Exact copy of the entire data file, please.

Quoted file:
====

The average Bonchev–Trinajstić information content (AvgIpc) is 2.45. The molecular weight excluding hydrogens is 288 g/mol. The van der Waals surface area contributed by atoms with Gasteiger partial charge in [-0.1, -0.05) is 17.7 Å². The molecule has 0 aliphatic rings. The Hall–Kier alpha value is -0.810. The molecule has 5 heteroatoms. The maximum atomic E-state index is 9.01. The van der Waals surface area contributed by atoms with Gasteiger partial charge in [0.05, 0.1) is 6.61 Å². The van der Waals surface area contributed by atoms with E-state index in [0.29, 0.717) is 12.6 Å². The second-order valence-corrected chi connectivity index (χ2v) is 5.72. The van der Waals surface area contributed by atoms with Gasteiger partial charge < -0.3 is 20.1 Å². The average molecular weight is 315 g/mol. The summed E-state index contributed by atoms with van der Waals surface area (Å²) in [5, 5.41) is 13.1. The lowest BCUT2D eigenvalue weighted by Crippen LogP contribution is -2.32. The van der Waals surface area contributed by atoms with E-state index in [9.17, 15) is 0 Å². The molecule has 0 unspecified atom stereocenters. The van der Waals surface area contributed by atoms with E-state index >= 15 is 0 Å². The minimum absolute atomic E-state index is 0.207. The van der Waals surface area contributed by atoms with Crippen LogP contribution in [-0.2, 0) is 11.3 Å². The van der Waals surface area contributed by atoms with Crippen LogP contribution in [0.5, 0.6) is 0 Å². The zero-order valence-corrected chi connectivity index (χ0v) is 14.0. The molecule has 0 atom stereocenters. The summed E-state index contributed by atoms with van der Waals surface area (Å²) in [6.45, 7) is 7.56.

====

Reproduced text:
The average Bonchev–Trinajstić information content (AvgIpc) is 2.45. The molecular weight excluding hydrogens is 288 g/mol. The van der Waals surface area contributed by atoms with Gasteiger partial charge in [-0.1, -0.05) is 17.7 Å². The molecule has 0 aliphatic rings. The Hall–Kier alpha value is -0.810. The molecule has 5 heteroatoms. The maximum atomic E-state index is 9.01. The van der Waals surface area contributed by atoms with Gasteiger partial charge in [0.05, 0.1) is 6.61 Å². The van der Waals surface area contributed by atoms with E-state index in [0.29, 0.717) is 12.6 Å². The second-order valence-corrected chi connectivity index (χ2v) is 5.72. The van der Waals surface area contributed by atoms with Gasteiger partial charge < -0.3 is 20.1 Å². The average molecular weight is 315 g/mol. The summed E-state index contributed by atoms with van der Waals surface area (Å²) in [5, 5.41) is 13.1. The lowest BCUT2D eigenvalue weighted by Crippen LogP contribution is -2.32. The van der Waals surface area contributed by atoms with E-state index in [9.17, 15) is 0 Å². The molecule has 0 unspecified atom stereocenters. The van der Waals surface area contributed by atoms with E-state index >= 15 is 0 Å². The minimum absolute atomic E-state index is 0.207. The van der Waals surface area contributed by atoms with Crippen LogP contribution in [-0.2, 0) is 11.3 Å². The van der Waals surface area contributed by atoms with Crippen LogP contribution in [0.5, 0.6) is 0 Å². The zero-order valence-corrected chi connectivity index (χ0v) is 14.0. The molecule has 0 atom stereocenters. The summed E-state index contributed by atoms with van der Waals surface area (Å²) in [6.45, 7) is 7.56.